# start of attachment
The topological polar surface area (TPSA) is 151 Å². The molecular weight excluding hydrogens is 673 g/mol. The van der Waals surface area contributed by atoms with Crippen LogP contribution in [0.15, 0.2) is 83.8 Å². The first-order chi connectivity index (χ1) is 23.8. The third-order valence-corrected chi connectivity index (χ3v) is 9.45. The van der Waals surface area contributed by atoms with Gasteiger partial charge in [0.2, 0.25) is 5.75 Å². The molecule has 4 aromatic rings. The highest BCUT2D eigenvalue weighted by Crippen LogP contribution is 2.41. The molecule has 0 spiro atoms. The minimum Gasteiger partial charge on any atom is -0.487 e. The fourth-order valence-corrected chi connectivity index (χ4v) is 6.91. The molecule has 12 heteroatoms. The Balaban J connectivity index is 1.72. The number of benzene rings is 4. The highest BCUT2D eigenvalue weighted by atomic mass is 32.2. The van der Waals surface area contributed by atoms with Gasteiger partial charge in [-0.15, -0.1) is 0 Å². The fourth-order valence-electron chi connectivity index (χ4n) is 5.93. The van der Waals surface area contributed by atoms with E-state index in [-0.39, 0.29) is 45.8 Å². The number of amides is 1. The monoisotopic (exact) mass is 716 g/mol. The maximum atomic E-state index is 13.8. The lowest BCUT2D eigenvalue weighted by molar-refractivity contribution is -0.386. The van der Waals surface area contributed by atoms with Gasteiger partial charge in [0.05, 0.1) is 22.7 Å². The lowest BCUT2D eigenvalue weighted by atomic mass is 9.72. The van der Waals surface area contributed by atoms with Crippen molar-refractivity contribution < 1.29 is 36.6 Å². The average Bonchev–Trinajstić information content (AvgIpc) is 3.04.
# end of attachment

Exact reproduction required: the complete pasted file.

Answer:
The topological polar surface area (TPSA) is 151 Å². The molecular weight excluding hydrogens is 673 g/mol. The van der Waals surface area contributed by atoms with Crippen LogP contribution in [0.15, 0.2) is 83.8 Å². The first-order chi connectivity index (χ1) is 23.8. The third-order valence-corrected chi connectivity index (χ3v) is 9.45. The van der Waals surface area contributed by atoms with Gasteiger partial charge in [0.2, 0.25) is 5.75 Å². The molecule has 4 aromatic rings. The highest BCUT2D eigenvalue weighted by Crippen LogP contribution is 2.41. The molecule has 0 spiro atoms. The minimum Gasteiger partial charge on any atom is -0.487 e. The fourth-order valence-corrected chi connectivity index (χ4v) is 6.91. The molecule has 12 heteroatoms. The Balaban J connectivity index is 1.72. The number of benzene rings is 4. The highest BCUT2D eigenvalue weighted by atomic mass is 32.2. The van der Waals surface area contributed by atoms with Gasteiger partial charge in [-0.15, -0.1) is 0 Å². The fourth-order valence-electron chi connectivity index (χ4n) is 5.93. The van der Waals surface area contributed by atoms with E-state index in [-0.39, 0.29) is 45.8 Å². The number of amides is 1. The monoisotopic (exact) mass is 716 g/mol. The maximum atomic E-state index is 13.8. The lowest BCUT2D eigenvalue weighted by molar-refractivity contribution is -0.386. The van der Waals surface area contributed by atoms with Gasteiger partial charge in [0.05, 0.1) is 22.7 Å². The lowest BCUT2D eigenvalue weighted by atomic mass is 9.72. The van der Waals surface area contributed by atoms with Crippen molar-refractivity contribution < 1.29 is 36.6 Å². The average Bonchev–Trinajstić information content (AvgIpc) is 3.04.